The medical community uses the term Tendinopathy as it means that a tendon is “suffering”. It represents pain and dysfunction within a tendon regardless of the pathology. The word does not directly relate to pathological states of a tendon like; tendinitis, tendinosis, paratenonitis, tenosynovitis. Saying that, it is very hard to have tendon pain without pathology, but it is extremely possible to have pathology without pain. Tendinopathy can occur in any tendon of the human body.

Tendons are bands of white fibrous connective tissue which connect muscle to bone. They are made of collagen, are inelastic and their main function is to transmit tensile load. A simplistic explanation would be that muscles produce a force, tendons transfer it to the bones and proper functioning of the body is achieved. In reality the most important thing they do is to store and release energy thus achieving maximum force production in the most efficient metabolic way.

The most commonly affected are:

  • Common Extensor Tendon (Tennis elbow)
  • Common Flexor Tendon (Golfers elbow)
  • Quadriceps
  • Hamstrings
  • Achilles
  • Patellar (Jumpers knee)
  • Bicepts (Long head)
  • Rotator Cuff
  • Gluteal
  • De Quervain’s


When tendinopathy is present it is characterised by a combination of:

  • Pain
  •  Swelling (but not usually visible)
  •  Impaired performance
  •  Redness (not often but if present it’s mostly with larger tendons and always localised)
  •  Thickening (usually only noticeable with the achilles or patellar tendons)


There are many different hypothesis of how someone can develop tendon pathology.
The main ones are:

A force which is higher than the one the tendon is capable of tolerating

trying to lift a much heavier weight than what the tissue is used to thus requiring it to transfer a much higher force than the one it actually can. This can lead to serious trauma depending on the magnitude of the force. Usually only a small amount of fibres are torn and that is how the process is initiated.

The risk significantly lowers when the tissue is properly warmed up.

A repetitive force without enough rest time

Repetitive contractions for a prolonged period without appropriate rest time in between. Main factors influencing this are the amount of time the contraction needs to be repeated for, and the intensity of the contraction (force needed to be transferred). This leads to irritation to a part of the tendon fibres and that is how the process is initiated.
The risk significantly lowers by increasing rest time between contractions and by lowering the magnitude of force produced in each repetition.

So basically the tendon gets overloaded. It is too much to handle and that leads to changes in the matrix that are progressive and eventually result in tendon degeneration. That degenerated tissue will not act like a tendon ever again.

Other reasons are: infection, arthritis, gout, thyroid disease, and diabetes.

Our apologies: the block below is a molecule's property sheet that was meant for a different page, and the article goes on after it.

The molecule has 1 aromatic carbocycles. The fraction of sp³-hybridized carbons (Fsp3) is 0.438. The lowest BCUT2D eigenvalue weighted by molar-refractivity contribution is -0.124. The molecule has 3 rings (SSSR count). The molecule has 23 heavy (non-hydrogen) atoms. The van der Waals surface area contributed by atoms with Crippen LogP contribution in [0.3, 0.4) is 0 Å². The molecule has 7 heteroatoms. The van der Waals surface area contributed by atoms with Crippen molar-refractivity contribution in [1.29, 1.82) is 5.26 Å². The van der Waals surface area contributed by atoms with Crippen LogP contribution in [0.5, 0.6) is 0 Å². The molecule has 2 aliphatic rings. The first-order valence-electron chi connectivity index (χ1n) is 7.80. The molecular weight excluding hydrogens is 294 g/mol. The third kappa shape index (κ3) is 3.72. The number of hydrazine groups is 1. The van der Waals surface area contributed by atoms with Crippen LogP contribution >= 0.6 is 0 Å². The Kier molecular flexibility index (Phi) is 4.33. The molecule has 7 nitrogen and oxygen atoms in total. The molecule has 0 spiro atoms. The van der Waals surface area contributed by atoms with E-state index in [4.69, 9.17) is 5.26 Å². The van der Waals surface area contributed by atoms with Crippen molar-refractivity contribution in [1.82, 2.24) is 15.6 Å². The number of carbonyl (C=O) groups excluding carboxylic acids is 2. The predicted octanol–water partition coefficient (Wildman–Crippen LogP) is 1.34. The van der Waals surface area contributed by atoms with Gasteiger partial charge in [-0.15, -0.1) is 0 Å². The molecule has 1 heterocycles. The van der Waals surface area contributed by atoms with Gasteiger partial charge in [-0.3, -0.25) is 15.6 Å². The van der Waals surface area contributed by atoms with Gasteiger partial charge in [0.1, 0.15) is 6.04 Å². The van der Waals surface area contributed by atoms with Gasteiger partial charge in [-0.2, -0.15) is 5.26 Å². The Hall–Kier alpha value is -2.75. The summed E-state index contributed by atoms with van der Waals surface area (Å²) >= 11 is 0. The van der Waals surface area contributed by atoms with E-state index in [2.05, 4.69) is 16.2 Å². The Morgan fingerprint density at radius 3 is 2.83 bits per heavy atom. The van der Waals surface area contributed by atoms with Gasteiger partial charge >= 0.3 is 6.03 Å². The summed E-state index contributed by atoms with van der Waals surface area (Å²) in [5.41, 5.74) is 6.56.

There are many different hypothesis of how someone can develop tendon pathology.
The main ones are:

Tendinopathy is diagnosed primarily through the subjective assessment from the patients description of symptoms onset and their progression. A physical examination will take place to confirm what is already suspected.

Only in severe cases diagnostic imaging techniques tend to be used (ultrasound or MRI scan). But the truth is imaging reliability is very poor. There can be the worst look on imaging and still get a very good outcome. Also imaging doesn’t change the approach, it is not prognostic. There are no details about how responsive the tendon is going to be to treatment . Someone can fully recover from pain, be back at their sport and the tendon will look exactly the same as it did initially.

Tissue changes

Severe arthritis, particularly if it affects your hands or arms, can make it difficult for you to do daily tasks. Arthritis of weight-bearing joints can keep you from walking comfortably or sitting up straight. In some cases, joints may become twisted and deformed.

Treatment / Rehabilitation

During rehabilitation the main goal is to increase the tendon’s energy storage capacity. So in practice this means to “increase the load it can transmit from muscle to bone” regardless of the pathology. When we have a pathological tendon we end up with as much normal tissue as a normal tendon, and we are still unsure how this process occurs. With the new thicker tendon most of it will be comprised of good tendon structures. Thus during treatment we aim to load the healthy part of it and we don’t care about the pathology that much.

Tendons are loaded with fast activity. Maximum tendon load is fast eccentric load. Slow movement is not going to be provocative for the tendon.

Tendons also talk to us 24 hours after exercise so when they are loaded they will respond the next day if they were happy with the load.
It’s extremely important that patients are educated so they understand the process of the rehabilitation and the reasoning behind every approach.

If they experience no pain at maximum load of the tendon that they want, then this indicates that full recovery has been achieved.